He had heard that tune before.
Campbell froze in the darkness before sinking back into the forest. The smell of pine needles was thick in the night air. The moon cast its all seeing gaze neatly through the canopy of trees. There was nowhere to hide.
Moments ago he was lying behind a bank overlooking the valley. From his position he had a good view of the valley floor, but more importantly he eyed a sleeping bear cup isolated from it mother. He would rise only enough to pull his arm back and release his bow.
Just before his arrow released, the bear instinctively leapt forward and escaped down the steep valley slopes. Why? He had been as silent as falling snow. Something must have scared him.
Campbell heard a tune rise from the track bellow. The bank he hid behind covered his view. He knew the melody well. The sound was a faint hum.
It couldn't be. He choked at its sound.
The next thing he knew he was running through the highland forest to his clansmen. Drawn swords greeted him. When the men recognized him they quickly sheathed their weapons and bowed low.
“I heard it,” he said with fiery eyes. The clansmen hardly believed him but had no choice but to accept his word. Campbell was a fierce warrior and to be respected. He was not a man to embellish truths. “Send a dozen men. Move them into the forest,” he ordered, “get alongside the southern road and wait. It could be a trap so tread cautiously.”
Campbell held a fierce presence and few men opposed his commands, even if they did question his reasoning. From a young age he was held in respect for his skills. He could release an arrow and swing a sword faster than the average man, and with unusual precision. It was a gift from their war god, many supposed.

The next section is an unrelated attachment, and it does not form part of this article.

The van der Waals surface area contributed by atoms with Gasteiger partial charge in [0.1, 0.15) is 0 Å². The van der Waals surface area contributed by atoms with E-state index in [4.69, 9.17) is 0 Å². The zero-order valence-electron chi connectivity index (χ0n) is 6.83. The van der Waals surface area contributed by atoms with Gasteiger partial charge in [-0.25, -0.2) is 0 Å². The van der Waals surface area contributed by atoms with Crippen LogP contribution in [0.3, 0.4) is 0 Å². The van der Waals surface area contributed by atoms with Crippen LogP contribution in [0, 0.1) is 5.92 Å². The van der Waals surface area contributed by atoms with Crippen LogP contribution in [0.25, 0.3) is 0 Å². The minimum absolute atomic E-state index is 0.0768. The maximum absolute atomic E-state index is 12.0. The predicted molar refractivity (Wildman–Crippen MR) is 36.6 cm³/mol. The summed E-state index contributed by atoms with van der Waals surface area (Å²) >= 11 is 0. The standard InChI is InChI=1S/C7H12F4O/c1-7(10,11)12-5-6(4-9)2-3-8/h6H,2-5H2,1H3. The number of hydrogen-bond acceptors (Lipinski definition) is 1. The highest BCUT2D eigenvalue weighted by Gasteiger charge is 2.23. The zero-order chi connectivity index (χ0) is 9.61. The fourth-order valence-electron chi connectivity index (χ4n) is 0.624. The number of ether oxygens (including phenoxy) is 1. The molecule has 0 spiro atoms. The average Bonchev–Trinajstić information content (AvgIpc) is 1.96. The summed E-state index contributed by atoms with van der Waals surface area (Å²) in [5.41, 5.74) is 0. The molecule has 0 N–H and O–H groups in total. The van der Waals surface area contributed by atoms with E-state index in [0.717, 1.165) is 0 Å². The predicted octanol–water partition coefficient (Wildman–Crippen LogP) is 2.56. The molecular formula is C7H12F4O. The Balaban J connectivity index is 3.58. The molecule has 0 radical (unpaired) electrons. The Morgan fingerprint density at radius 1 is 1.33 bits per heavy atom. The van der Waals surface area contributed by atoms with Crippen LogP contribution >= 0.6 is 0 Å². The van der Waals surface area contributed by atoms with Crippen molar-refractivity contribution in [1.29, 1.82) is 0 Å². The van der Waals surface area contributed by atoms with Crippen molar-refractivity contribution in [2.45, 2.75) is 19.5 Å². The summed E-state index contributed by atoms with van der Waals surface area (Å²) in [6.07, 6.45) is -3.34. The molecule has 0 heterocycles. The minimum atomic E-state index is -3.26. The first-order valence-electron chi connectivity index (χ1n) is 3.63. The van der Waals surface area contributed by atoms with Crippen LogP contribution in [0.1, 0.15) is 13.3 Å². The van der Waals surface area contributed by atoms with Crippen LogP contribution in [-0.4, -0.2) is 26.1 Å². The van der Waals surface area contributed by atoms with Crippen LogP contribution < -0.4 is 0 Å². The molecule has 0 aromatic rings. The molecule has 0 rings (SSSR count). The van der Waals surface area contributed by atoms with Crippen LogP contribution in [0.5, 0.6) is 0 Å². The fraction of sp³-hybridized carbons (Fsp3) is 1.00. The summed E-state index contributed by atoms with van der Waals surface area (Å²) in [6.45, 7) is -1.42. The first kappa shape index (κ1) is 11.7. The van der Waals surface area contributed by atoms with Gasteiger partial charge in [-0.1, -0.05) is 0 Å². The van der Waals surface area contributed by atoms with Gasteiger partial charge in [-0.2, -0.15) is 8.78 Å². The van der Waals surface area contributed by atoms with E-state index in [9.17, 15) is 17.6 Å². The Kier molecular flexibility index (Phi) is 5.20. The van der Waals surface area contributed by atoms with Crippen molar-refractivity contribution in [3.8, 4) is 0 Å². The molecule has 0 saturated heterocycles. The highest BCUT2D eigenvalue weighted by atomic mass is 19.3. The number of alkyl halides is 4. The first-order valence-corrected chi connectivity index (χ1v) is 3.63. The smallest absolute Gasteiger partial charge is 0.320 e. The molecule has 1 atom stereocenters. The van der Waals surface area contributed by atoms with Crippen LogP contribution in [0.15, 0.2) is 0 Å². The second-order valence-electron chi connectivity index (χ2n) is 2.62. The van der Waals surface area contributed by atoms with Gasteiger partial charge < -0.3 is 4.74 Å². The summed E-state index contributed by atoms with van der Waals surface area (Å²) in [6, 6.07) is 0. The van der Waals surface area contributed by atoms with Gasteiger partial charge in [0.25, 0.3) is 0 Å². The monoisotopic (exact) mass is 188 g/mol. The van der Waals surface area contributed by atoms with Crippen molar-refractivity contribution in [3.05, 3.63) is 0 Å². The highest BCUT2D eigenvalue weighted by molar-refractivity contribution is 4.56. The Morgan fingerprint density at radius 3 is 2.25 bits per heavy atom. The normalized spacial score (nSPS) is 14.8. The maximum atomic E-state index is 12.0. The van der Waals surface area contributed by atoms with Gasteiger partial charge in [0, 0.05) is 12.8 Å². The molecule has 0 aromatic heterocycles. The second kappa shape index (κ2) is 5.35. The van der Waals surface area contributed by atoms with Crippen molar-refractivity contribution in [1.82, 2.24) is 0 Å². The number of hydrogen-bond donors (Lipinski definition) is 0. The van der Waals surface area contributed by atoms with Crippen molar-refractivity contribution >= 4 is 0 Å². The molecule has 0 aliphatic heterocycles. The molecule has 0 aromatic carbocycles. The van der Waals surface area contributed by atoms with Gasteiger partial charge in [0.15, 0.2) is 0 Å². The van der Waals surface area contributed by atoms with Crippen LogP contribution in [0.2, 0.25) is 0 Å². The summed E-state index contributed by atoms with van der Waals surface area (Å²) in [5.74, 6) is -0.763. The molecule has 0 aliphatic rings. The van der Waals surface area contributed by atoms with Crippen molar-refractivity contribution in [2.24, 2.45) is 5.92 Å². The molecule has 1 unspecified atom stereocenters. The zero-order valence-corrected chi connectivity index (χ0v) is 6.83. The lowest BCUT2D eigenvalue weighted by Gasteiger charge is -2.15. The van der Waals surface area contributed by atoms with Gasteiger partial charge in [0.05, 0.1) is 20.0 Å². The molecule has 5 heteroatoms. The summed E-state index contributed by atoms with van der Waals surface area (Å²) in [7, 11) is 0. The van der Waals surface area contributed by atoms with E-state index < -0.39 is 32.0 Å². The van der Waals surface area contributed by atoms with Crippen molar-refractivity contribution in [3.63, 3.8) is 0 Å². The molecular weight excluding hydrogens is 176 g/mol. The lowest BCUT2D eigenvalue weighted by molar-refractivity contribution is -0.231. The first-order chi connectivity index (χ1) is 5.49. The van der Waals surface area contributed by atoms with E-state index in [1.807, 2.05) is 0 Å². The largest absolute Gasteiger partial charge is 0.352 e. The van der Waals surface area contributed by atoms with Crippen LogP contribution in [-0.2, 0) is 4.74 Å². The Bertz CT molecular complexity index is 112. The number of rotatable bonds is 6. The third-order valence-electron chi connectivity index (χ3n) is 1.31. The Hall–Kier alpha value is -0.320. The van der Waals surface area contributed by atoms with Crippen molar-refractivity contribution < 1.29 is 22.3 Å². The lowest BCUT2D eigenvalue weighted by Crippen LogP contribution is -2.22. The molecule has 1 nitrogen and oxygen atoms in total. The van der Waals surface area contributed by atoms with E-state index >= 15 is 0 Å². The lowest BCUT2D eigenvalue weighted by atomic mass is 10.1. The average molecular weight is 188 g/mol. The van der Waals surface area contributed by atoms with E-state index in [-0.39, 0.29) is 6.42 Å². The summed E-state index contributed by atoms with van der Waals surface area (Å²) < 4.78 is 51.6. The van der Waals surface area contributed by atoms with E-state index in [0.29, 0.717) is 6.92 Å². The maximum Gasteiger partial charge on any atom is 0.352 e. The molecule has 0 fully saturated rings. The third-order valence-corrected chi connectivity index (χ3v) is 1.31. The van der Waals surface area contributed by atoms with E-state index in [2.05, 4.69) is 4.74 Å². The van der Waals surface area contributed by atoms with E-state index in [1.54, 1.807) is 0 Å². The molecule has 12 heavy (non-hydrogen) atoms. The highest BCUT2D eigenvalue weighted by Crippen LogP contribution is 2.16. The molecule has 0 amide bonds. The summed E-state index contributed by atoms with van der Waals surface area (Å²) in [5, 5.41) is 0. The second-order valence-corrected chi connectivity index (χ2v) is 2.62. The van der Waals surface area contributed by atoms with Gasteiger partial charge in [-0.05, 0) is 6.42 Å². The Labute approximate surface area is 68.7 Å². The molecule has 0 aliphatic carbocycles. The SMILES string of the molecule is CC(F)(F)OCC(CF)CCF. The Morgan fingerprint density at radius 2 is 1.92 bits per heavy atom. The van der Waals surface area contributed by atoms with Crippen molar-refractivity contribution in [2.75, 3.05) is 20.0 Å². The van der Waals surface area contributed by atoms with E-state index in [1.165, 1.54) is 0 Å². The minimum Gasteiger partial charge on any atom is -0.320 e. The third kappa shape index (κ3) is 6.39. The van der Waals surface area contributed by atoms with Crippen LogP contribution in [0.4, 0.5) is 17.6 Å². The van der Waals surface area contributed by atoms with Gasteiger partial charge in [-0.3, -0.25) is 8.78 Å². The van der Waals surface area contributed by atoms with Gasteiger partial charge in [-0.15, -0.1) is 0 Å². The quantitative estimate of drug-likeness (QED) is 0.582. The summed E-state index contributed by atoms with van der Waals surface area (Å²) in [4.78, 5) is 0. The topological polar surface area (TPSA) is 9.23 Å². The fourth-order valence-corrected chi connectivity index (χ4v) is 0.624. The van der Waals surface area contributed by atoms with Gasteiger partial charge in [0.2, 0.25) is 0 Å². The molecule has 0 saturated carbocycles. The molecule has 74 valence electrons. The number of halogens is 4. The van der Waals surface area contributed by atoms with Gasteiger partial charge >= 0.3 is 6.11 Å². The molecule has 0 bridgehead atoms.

His father was chief of their clan and a feared warlord throughout the Scottish highlands. Men had heard rumors of mighty feats and wild bravery but that all turned into myth soon after his death when Campbell was a young.
He had been fighting a clan from the lowlands when he was captured and later executed. No one was brave enough to stage a rescue mission and Campbell was too young to lead such a feat.
The soldiers returned with a maid servant on their shoulders. It had been an easy mission after all. They walked into a meeting hut for some privacy and set her down.
“Tell me,” Campbell said, his tone steady but threatening, “how do you know that melody? It is a dangerous journey for a woman to travel unaccompanied though these valleys. Especially with that accent.”
The maid, now on her knees, looked confident despite her circumstances. She wore a thin frame and looked not much older than he was, but with softer eyes. She spoke with equal authority, “I am Ailsa of Yorkshire and I learned this melody from a mighty warrior who was once held captive by my clan. He told me that if I hum it on the road north I would surely find you.”
Silence filled the room. She was from the clan that had captured his father. His eyes showed concentration but his head was spinning.
“Why did he want you to find me?” His voice trembled at the reference to his father. For such a strong man he wore a soft heart.
“He wished me to share with you the news that I shared with him. He made me promise an oath.”
She had made an oath to his father? Was this true?
As the night crept on so did their conversation. Ailsa, as he came to know her, was no threat to them, yet he was perplexed at her bravery. She was risking her life by leaving her clan, and twofold by approaching his. What for?
She spoke of his father like a close friend and then shared the news of a God whom he had never heard of before. Tears spilled from her eyes as she spoke with bold passion. His tense muscles loosened as a sense of gratitude rose. He respected her courage and talk of his father warmed him.
“You must stay with us and talk more of my father’s new God,” he said, “and once again hum the tune my father taught me as a child.”
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